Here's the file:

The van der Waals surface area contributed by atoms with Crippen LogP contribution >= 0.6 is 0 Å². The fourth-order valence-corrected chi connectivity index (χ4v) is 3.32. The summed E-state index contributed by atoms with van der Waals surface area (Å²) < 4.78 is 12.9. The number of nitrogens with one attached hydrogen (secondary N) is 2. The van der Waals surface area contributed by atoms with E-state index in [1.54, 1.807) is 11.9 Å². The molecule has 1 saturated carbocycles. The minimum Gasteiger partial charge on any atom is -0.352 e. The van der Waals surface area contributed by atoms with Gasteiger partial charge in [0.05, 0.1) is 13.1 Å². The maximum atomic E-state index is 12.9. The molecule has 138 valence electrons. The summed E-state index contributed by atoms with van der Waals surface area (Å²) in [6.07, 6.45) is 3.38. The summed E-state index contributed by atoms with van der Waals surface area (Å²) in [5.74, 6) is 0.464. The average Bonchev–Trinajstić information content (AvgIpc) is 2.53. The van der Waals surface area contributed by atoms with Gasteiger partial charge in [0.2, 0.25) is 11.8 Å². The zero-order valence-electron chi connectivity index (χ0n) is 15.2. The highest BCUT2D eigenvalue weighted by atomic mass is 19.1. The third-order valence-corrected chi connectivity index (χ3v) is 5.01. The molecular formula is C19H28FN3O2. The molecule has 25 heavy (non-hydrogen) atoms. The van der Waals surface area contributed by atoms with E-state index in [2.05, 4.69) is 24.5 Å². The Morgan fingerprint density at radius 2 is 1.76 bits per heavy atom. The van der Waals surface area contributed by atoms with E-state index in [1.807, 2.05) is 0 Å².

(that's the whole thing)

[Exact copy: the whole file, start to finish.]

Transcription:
The van der Waals surface area contributed by atoms with Crippen LogP contribution >= 0.6 is 0 Å². The fourth-order valence-corrected chi connectivity index (χ4v) is 3.32. The summed E-state index contributed by atoms with van der Waals surface area (Å²) < 4.78 is 12.9. The number of nitrogens with one attached hydrogen (secondary N) is 2. The van der Waals surface area contributed by atoms with E-state index in [1.54, 1.807) is 11.9 Å². The molecule has 1 saturated carbocycles. The minimum Gasteiger partial charge on any atom is -0.352 e. The van der Waals surface area contributed by atoms with Gasteiger partial charge in [0.05, 0.1) is 13.1 Å². The maximum atomic E-state index is 12.9. The molecule has 138 valence electrons. The summed E-state index contributed by atoms with van der Waals surface area (Å²) in [6.07, 6.45) is 3.38. The summed E-state index contributed by atoms with van der Waals surface area (Å²) in [5.74, 6) is 0.464. The average Bonchev–Trinajstić information content (AvgIpc) is 2.53. The van der Waals surface area contributed by atoms with Gasteiger partial charge in [0.2, 0.25) is 11.8 Å². The zero-order valence-electron chi connectivity index (χ0n) is 15.2. The highest BCUT2D eigenvalue weighted by atomic mass is 19.1. The third-order valence-corrected chi connectivity index (χ3v) is 5.01. The molecular formula is C19H28FN3O2. The molecule has 25 heavy (non-hydrogen) atoms. The van der Waals surface area contributed by atoms with E-state index in [2.05, 4.69) is 24.5 Å². The Morgan fingerprint density at radius 2 is 1.76 bits per heavy atom. The van der Waals surface area contributed by atoms with E-state index in [1.807, 2.05) is 0 Å².